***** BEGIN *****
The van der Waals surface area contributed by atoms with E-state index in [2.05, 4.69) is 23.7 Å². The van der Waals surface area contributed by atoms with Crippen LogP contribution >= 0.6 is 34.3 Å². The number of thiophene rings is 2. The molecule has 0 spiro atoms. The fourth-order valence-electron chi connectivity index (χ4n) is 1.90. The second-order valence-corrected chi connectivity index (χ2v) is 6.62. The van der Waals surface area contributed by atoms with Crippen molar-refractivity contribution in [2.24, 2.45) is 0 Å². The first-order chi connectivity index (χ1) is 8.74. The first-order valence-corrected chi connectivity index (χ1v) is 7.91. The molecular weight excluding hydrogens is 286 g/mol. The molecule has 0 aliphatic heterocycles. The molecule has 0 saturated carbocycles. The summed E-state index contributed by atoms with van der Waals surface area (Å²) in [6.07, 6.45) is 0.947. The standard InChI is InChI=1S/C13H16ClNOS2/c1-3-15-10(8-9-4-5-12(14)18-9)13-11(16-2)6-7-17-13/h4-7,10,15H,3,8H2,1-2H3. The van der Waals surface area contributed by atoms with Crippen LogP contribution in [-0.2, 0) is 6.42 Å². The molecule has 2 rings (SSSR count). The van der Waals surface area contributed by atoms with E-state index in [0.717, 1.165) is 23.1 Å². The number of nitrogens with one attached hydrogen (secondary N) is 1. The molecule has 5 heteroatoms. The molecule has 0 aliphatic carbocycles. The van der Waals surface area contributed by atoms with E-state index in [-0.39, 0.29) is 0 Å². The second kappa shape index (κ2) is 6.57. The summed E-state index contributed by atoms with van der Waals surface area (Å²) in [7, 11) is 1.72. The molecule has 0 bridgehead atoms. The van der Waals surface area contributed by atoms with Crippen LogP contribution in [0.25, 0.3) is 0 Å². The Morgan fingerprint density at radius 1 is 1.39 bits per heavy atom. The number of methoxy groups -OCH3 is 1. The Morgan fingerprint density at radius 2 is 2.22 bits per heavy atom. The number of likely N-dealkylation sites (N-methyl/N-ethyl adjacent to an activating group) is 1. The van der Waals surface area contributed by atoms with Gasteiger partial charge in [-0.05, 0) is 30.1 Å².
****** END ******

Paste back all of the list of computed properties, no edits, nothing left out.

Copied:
The van der Waals surface area contributed by atoms with E-state index in [2.05, 4.69) is 23.7 Å². The van der Waals surface area contributed by atoms with Crippen LogP contribution >= 0.6 is 34.3 Å². The number of thiophene rings is 2. The molecule has 0 spiro atoms. The fourth-order valence-electron chi connectivity index (χ4n) is 1.90. The second-order valence-corrected chi connectivity index (χ2v) is 6.62. The van der Waals surface area contributed by atoms with Crippen molar-refractivity contribution in [2.24, 2.45) is 0 Å². The first-order chi connectivity index (χ1) is 8.74. The first-order valence-corrected chi connectivity index (χ1v) is 7.91. The molecular weight excluding hydrogens is 286 g/mol. The molecule has 0 aliphatic heterocycles. The molecule has 0 saturated carbocycles. The summed E-state index contributed by atoms with van der Waals surface area (Å²) in [6.07, 6.45) is 0.947. The standard InChI is InChI=1S/C13H16ClNOS2/c1-3-15-10(8-9-4-5-12(14)18-9)13-11(16-2)6-7-17-13/h4-7,10,15H,3,8H2,1-2H3. The van der Waals surface area contributed by atoms with Crippen LogP contribution in [-0.2, 0) is 6.42 Å². The molecule has 2 rings (SSSR count). The van der Waals surface area contributed by atoms with E-state index in [0.717, 1.165) is 23.1 Å². The number of nitrogens with one attached hydrogen (secondary N) is 1. The molecule has 5 heteroatoms. The molecule has 0 aliphatic carbocycles. The van der Waals surface area contributed by atoms with E-state index in [-0.39, 0.29) is 0 Å². The second kappa shape index (κ2) is 6.57. The summed E-state index contributed by atoms with van der Waals surface area (Å²) in [7, 11) is 1.72. The molecule has 0 bridgehead atoms. The van der Waals surface area contributed by atoms with Crippen LogP contribution in [0.25, 0.3) is 0 Å². The Morgan fingerprint density at radius 1 is 1.39 bits per heavy atom. The number of methoxy groups -OCH3 is 1. The Morgan fingerprint density at radius 2 is 2.22 bits per heavy atom. The number of likely N-dealkylation sites (N-methyl/N-ethyl adjacent to an activating group) is 1. The van der Waals surface area contributed by atoms with Gasteiger partial charge in [-0.05, 0) is 30.1 Å².